Pablo Picasso was a Spanish expatriate painter, printmaker, sculptor, ceramicist, and stage designer. Many experts regard Picasso as one of the greatest and most influential artists of the 20th century.
Credited as the cocreator of Cubism, Picasso lives on in his enormous body of work. The Spaniard with the piercing, somber eyes, who superstitiously believed his work would keep him alive, devoted himself to honing his craft and contributing significantly to the development of modern art.
Pablo Picasso (born Pablo Diego José Francisco de Paula Juan Nepomuceno Crispín Crispiniano María Remedios de la Santísima Trinidad Ruiz Picasso) was born in Málaga, Andalusia, Spain, on October 25, 1881. Born into a middle-class family, Picasso was the son of María Picasso y López and Don José Ruiz y Blasco.
Picasso’s father worked as a curator of a local museum and professor of art at the School of Crafts. Renowned for his natural depiction of birds, Ruiz is believed to have been descended from a family of aristocrats.
When Picasso was born, the medical staff reportedly believed he was stillborn following complications in labor. Extremely small for his gestation, he was left on a side table while the nurses tended to his mother. It was only when Picasso’s uncle blew cigar smoke and the baby started to cry that the mistake was revealed. Picasso’s uncle, a doctor, saved his life.
Pablo Picasso’s first word was “lapiz,” the Spanish word for pencil. As a young boy, he followed in the footsteps of his father and showed a flair for art early on. By the age of 10, Picasso became his father’s pupil and staged his first exhibition at the age of 13.
In the autumn of 1895, the family relocated to Barcelona. Here, Picasso entered the La Llotja art academy, where his father took a post as a professor of drawing. In 1897 Picasso’s Science and Charity painting, featuring his father as the doctor, received an honorable mention at the Fine Arts Exhibition in Madrid.
In 1900 Pablo Picasso embarked on his first trip to Paris, then regarded as the art capital of Europe. Here, he befriended the Parisian poet and journalist Max Jacob, who helped Picasso to learn the language and more about French literature. The duo shared an apartment, where Picasso slept during the day and Jacob slept at night. For Picasso, his first stay in Paris was marked by a period of severe cold, poverty, and desperation. In fact, he had to burn his work just to keep the tiny apartment warm.
Starting in 1901 and ending in 1904, Picasso’s Blue Period is characterized by somber paintings in blue to blue-green hues, occasionally warmed by other colors. Picasso returned to Paris toward the end of 1901, and many of his paintings from the Blue Period depict gaunt mothers and children as well as sex workers and people begging for food.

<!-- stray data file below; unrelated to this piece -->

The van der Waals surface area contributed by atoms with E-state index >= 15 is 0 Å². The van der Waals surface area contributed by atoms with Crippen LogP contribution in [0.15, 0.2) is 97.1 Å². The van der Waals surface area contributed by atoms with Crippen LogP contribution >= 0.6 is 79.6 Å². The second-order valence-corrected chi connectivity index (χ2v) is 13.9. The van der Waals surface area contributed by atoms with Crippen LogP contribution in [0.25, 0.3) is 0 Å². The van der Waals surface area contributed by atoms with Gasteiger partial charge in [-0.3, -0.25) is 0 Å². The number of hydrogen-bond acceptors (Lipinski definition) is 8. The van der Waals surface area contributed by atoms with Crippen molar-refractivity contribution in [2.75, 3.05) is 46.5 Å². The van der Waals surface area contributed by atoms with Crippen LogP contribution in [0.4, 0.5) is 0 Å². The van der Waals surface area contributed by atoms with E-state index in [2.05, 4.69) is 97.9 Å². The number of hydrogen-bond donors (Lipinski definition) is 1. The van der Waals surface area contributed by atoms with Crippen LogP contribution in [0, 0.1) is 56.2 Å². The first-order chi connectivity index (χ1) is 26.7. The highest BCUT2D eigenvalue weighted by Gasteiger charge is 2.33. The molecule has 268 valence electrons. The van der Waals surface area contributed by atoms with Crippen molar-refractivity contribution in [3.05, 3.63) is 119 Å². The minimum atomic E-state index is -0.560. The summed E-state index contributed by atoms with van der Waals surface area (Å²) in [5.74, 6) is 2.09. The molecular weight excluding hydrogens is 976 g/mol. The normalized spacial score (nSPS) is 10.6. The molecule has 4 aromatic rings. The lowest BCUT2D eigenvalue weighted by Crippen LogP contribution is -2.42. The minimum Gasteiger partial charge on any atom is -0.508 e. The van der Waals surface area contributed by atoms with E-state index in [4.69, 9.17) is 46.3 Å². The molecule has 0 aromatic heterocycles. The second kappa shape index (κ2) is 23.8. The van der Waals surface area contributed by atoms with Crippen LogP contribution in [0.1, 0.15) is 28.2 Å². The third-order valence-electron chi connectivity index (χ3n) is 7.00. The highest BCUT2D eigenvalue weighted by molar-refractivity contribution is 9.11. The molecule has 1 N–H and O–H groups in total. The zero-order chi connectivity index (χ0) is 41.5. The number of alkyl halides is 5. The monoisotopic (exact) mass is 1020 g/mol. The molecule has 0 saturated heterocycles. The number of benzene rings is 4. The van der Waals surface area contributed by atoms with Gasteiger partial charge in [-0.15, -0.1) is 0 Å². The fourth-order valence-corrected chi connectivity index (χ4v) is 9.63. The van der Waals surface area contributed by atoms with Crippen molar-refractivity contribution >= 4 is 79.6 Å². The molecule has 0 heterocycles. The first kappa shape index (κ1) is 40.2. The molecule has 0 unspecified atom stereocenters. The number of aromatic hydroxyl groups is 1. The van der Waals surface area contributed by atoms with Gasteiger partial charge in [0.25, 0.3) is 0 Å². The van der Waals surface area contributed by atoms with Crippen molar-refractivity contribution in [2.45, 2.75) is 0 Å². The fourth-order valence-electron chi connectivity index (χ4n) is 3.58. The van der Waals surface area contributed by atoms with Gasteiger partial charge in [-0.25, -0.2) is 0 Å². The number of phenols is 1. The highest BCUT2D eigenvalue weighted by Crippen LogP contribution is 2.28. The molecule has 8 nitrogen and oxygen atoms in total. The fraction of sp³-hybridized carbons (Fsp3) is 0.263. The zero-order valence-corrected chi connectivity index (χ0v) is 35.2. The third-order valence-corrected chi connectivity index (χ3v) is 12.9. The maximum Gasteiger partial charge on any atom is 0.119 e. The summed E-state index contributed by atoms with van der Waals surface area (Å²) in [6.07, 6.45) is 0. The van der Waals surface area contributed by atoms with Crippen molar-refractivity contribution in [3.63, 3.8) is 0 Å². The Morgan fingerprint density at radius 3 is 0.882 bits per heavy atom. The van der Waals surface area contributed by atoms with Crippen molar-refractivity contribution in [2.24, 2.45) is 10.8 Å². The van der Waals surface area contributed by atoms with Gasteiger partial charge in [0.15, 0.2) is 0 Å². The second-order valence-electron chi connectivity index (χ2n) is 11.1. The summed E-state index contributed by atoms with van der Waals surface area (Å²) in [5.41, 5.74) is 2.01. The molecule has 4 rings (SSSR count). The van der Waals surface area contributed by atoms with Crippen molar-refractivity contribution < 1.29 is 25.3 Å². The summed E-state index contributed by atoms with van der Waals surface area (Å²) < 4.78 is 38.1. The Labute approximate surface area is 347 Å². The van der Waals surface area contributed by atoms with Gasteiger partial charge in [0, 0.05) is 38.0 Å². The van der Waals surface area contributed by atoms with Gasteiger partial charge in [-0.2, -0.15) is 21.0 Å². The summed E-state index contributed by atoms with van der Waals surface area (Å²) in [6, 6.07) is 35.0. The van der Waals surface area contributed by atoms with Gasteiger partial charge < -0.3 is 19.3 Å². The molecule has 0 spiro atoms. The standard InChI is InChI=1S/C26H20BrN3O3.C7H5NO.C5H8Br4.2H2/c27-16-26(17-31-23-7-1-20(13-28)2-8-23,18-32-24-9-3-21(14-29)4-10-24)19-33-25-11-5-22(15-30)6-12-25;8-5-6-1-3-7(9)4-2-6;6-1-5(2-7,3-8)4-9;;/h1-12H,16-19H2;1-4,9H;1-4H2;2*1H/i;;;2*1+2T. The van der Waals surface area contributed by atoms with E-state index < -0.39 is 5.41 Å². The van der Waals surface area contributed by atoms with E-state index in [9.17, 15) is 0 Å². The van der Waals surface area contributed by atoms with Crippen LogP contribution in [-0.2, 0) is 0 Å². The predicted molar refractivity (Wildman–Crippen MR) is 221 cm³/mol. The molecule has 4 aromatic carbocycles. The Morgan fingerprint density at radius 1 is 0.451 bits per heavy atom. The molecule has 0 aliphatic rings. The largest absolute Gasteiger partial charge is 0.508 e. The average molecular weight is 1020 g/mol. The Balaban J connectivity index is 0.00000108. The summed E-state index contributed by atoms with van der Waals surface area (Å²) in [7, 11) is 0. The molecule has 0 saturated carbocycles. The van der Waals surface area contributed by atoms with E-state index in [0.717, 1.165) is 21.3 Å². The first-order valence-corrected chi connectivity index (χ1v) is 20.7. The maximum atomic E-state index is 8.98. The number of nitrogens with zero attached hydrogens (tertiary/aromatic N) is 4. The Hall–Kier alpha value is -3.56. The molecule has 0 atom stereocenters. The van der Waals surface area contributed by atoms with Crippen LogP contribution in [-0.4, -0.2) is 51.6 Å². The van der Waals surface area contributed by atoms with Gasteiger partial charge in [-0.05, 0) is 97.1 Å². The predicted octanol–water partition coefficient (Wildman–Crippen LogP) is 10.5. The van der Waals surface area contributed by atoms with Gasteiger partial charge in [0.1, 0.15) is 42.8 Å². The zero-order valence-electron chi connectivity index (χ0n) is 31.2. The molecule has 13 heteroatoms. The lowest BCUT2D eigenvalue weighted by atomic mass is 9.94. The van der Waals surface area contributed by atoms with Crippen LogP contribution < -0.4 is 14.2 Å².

Picasso’s Rose Period, from 1904 to 1906, is a total contrast, characterized by a lighter style and tone. Incorporating vibrant oranges and pinks, this period’s works depict circus people, harlequins, and acrobats. It was in 1904 in Paris that the artist met the bohemian artist Fernande Olivier, who subsequently became his mistress. She appears in several of Picasso’s Rose Period paintings, many of which reflect his warm relationship with her.
Throughout his career, Picasso had an eclectic attitude toward style. Although each work was generally characterized by a single dominant approach, he flitted between different styles, occasionally in the same piece. Credited with Georges Braque as a pioneer of the Cubist movement, Picasso also delved deeply into Surrealism and Symbolism, contributing a great deal to both movements.
Picasso’s other periods include the African Period, when he was inspired by the art of ancient Egypt and traditional African masks, in addition to non-African influences including Iberian sculpture and the art of El Greco and Paul Cézanne. He also experimented with Neoclassicism. However, it is for his Cubist works that the artist is best known. Today, Cubism is credited as one of the most influential art movements of all time, and has impacted artists for well over a century.
Pablo Picasso’s most famous paintings include:
· The Soup (1902)
· La Vie (1903)
· The Old Guitarist (1903–04)
· Les Demoiselles D’Avignon (1907)
· Ma Jolie (1911–12)
· Figures at the Seaside (1931)
· Portrait of Dora Maar (1937)
· Guernica (1937)
· The Weeping Woman (1937)
Pablo Picasso died at his French home on April 8, 1973, succumbing to pulmonary edema and heart failure during a dinner party he had staged with his wife. His artistic legacy remains immense, and he is acknowledged today by admirers and detractors alike. He was the first artist to be honored by the Louvre Museum in Paris with a Grand Gallery exhibition. With a body of work created over eight decades and made of some 150,000 separate pieces, he was one of the world’s most prolific, imaginative, and innovative artists of all time.